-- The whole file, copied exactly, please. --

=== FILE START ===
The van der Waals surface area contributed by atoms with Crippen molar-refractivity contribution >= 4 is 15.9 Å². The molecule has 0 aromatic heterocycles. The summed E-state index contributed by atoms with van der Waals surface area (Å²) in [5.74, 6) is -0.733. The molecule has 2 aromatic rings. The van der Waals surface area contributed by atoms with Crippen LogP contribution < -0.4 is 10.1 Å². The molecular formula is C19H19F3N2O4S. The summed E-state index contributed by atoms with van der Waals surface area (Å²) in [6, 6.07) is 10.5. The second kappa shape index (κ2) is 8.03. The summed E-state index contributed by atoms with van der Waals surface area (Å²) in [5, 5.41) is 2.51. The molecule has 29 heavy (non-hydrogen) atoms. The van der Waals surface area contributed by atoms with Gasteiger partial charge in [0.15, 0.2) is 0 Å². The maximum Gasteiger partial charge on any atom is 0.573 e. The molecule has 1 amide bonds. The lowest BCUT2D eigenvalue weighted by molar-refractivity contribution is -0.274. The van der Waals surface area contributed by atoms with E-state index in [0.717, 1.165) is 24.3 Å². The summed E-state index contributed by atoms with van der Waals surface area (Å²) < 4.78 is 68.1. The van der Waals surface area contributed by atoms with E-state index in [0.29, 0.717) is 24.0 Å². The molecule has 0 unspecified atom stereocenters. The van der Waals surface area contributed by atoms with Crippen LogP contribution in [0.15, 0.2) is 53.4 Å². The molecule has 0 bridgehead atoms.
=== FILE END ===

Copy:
The van der Waals surface area contributed by atoms with Crippen molar-refractivity contribution >= 4 is 15.9 Å². The molecule has 0 aromatic heterocycles. The summed E-state index contributed by atoms with van der Waals surface area (Å²) in [5.74, 6) is -0.733. The molecule has 2 aromatic rings. The van der Waals surface area contributed by atoms with Crippen LogP contribution < -0.4 is 10.1 Å². The molecular formula is C19H19F3N2O4S. The summed E-state index contributed by atoms with van der Waals surface area (Å²) in [6, 6.07) is 10.5. The second kappa shape index (κ2) is 8.03. The summed E-state index contributed by atoms with van der Waals surface area (Å²) in [5, 5.41) is 2.51. The molecule has 29 heavy (non-hydrogen) atoms. The van der Waals surface area contributed by atoms with Gasteiger partial charge in [0.15, 0.2) is 0 Å². The maximum Gasteiger partial charge on any atom is 0.573 e. The molecule has 1 amide bonds. The lowest BCUT2D eigenvalue weighted by molar-refractivity contribution is -0.274. The van der Waals surface area contributed by atoms with E-state index in [0.717, 1.165) is 24.3 Å². The summed E-state index contributed by atoms with van der Waals surface area (Å²) < 4.78 is 68.1. The van der Waals surface area contributed by atoms with E-state index in [0.29, 0.717) is 24.0 Å². The molecule has 0 unspecified atom stereocenters. The van der Waals surface area contributed by atoms with Crippen LogP contribution in [0.15, 0.2) is 53.4 Å². The molecule has 0 bridgehead atoms.